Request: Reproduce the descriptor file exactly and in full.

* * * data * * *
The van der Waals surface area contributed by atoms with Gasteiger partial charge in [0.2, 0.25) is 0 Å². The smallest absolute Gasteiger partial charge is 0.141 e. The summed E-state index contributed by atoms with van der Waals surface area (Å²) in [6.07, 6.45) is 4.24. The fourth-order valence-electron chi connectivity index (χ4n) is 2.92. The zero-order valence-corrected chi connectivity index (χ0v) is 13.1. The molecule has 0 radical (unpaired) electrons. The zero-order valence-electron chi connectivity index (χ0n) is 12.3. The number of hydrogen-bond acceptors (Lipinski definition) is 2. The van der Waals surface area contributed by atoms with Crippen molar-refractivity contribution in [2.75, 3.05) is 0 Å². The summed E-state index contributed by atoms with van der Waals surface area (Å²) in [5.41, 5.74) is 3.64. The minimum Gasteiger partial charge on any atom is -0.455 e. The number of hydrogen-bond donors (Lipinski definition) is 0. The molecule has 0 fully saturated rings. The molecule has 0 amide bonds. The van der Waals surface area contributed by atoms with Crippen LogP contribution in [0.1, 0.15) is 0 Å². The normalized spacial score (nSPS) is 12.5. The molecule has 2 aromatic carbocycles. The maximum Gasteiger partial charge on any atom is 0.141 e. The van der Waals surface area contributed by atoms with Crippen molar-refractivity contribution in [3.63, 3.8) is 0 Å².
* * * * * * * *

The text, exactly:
The van der Waals surface area contributed by atoms with Gasteiger partial charge in [0.2, 0.25) is 0 Å². The smallest absolute Gasteiger partial charge is 0.141 e. The summed E-state index contributed by atoms with van der Waals surface area (Å²) in [6.07, 6.45) is 4.24. The fourth-order valence-electron chi connectivity index (χ4n) is 2.92. The zero-order valence-corrected chi connectivity index (χ0v) is 13.1. The molecule has 0 radical (unpaired) electrons. The zero-order valence-electron chi connectivity index (χ0n) is 12.3. The number of hydrogen-bond acceptors (Lipinski definition) is 2. The van der Waals surface area contributed by atoms with Crippen molar-refractivity contribution in [2.75, 3.05) is 0 Å². The summed E-state index contributed by atoms with van der Waals surface area (Å²) in [5.41, 5.74) is 3.64. The minimum Gasteiger partial charge on any atom is -0.455 e. The number of hydrogen-bond donors (Lipinski definition) is 0. The molecule has 0 fully saturated rings. The molecule has 0 amide bonds. The van der Waals surface area contributed by atoms with Crippen LogP contribution in [0.1, 0.15) is 0 Å². The normalized spacial score (nSPS) is 12.5. The molecule has 2 aromatic carbocycles. The maximum Gasteiger partial charge on any atom is 0.141 e. The van der Waals surface area contributed by atoms with Crippen molar-refractivity contribution in [3.63, 3.8) is 0 Å².